"Interrogating Authenticity in Bali's Tourism and Handicrafts Industries," an Asian Studies Research program with Jennifer Esperanza
From site: News & Events
Date: Friday, April 13th, 2012
Time: 4:00 pm
Location: Richardson Auditorium, Morse-Ingersoll Hall
Sponsored by: Asian Studies Research
Contact: Jingjing Lou, Jingjing Lou 608-363-2078
"Interrogating Authenticity in Bali's Tourism and Handicrafts Industries,' an Asian Studies Research program by Jennifer Esperanza, Department of Anthropology.
Bali, Indonesia has captivated the interest of visitors for well over a century. From its pristine beaches and its lush tropical landscape, to the performing and material arts that draw millions of visitors annually, Bali has long been regarded as an island on the precipice of cultural extinction and ecological demise. While these tropes were largely created and sustained under colonial or national auspices in the 20th century, new foreign investment and business opportunities reveal the complex ways that Bali “has always been global.”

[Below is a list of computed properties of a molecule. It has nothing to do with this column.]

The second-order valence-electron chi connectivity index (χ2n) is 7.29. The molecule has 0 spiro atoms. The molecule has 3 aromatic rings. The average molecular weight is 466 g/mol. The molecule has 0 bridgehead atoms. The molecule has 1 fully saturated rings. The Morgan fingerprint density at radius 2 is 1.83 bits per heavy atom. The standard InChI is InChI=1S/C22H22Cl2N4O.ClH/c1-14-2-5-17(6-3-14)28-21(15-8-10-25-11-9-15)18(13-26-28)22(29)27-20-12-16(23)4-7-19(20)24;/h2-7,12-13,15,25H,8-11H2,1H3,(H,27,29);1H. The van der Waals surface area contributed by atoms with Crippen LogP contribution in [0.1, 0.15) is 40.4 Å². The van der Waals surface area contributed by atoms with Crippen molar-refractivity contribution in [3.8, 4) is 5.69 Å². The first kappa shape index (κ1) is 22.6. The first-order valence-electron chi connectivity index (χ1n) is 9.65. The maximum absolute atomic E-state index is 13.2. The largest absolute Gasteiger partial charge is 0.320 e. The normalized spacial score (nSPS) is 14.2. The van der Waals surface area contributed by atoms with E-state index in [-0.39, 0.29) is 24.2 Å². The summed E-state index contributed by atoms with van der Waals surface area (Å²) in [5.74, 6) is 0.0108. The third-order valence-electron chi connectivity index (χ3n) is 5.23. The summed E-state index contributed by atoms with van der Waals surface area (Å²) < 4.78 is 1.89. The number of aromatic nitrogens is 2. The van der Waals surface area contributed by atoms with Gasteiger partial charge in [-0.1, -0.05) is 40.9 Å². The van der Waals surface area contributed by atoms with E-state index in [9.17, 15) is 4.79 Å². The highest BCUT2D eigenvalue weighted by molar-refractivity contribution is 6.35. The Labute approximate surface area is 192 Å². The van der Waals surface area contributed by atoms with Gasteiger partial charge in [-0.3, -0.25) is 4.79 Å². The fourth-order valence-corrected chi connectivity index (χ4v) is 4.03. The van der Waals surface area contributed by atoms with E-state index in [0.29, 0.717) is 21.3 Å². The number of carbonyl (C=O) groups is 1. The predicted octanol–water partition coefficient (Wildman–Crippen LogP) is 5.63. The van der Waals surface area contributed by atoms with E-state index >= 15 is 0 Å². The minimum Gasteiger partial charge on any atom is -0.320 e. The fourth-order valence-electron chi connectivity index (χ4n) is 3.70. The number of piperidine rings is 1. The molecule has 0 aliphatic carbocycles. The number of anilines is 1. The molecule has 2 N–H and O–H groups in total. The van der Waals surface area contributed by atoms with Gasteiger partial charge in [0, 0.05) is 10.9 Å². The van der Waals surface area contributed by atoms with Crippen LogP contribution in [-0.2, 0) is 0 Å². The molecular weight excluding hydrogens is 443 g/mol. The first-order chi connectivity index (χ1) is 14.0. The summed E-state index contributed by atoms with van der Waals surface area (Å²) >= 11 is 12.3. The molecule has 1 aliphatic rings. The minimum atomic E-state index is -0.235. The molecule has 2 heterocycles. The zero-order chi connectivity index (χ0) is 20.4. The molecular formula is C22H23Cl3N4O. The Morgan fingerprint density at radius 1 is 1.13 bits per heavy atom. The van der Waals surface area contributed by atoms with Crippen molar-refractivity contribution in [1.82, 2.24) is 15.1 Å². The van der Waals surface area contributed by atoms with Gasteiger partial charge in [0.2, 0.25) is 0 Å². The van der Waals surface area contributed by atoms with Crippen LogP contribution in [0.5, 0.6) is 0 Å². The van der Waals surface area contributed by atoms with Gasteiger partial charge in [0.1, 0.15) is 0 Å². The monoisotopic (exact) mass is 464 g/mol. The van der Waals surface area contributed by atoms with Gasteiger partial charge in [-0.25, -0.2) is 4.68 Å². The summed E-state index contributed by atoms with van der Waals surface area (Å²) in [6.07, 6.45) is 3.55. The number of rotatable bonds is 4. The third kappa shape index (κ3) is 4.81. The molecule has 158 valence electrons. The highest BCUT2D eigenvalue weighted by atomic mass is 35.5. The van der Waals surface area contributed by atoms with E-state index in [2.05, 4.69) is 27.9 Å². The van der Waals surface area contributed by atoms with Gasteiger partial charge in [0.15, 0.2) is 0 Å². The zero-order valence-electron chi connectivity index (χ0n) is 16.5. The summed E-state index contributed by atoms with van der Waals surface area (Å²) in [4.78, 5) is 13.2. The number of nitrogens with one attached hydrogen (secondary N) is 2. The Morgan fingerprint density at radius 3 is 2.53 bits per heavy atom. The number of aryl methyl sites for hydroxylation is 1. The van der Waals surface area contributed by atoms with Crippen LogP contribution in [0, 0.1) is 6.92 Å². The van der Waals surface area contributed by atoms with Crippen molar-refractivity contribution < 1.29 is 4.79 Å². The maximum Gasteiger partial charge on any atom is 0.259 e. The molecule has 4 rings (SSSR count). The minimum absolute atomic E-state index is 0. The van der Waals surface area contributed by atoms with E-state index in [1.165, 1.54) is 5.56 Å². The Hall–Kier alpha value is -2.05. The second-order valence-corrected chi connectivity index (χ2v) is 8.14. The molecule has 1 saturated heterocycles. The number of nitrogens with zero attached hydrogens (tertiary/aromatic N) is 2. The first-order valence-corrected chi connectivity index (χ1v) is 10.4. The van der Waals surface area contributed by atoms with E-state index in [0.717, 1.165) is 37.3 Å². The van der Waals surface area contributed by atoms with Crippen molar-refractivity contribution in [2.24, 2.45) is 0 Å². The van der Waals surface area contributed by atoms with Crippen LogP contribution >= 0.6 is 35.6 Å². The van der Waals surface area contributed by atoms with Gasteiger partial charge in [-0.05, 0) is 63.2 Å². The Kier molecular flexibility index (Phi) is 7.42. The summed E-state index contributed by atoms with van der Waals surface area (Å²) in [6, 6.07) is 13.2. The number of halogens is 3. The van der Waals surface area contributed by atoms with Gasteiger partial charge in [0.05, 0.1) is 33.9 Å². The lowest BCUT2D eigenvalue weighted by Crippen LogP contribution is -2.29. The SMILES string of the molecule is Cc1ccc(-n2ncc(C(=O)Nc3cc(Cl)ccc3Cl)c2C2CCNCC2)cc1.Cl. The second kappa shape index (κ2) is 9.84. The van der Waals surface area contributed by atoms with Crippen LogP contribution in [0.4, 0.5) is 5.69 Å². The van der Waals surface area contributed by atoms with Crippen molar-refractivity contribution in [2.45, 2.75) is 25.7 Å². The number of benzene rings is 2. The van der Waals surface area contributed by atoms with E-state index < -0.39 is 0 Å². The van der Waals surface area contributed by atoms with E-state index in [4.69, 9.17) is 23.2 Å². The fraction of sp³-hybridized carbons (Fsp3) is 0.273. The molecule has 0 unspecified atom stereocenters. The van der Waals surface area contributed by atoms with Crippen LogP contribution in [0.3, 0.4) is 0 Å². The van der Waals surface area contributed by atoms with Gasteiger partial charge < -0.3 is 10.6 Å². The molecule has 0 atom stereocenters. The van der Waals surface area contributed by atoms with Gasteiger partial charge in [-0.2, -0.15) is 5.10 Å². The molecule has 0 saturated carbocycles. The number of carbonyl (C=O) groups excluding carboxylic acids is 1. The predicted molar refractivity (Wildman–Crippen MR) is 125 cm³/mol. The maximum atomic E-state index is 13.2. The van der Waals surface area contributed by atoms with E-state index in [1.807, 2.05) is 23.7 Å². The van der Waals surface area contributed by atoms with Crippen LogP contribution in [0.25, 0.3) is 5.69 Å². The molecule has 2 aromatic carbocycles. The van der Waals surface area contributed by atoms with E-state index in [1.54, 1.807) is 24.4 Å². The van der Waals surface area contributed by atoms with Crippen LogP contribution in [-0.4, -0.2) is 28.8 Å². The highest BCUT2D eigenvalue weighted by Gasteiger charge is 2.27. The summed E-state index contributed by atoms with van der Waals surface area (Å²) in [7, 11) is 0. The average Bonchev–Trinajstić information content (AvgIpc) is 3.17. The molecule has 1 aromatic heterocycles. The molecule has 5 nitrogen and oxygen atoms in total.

This presentation will explore the idea of “authenticity,” particularly in regards to its deployment within Bali’s tourism and the export handicrafts industries. Based on my fieldwork in a central Balinese handicrafts community, as well as observations of recent foreign investment projects on the island (i.e. health spas, surfing retreats, green schools), I argue that the discursive practices around authenticity are largely rooted in the political and economic interests of external (Indonesian national and foreign) interests. I will also explore how the concept of authenticity has also been adopted and redefined by local Balinese as well—complicating orthodox notions of cultural production and ownership.
This event is free and open to the campus and community.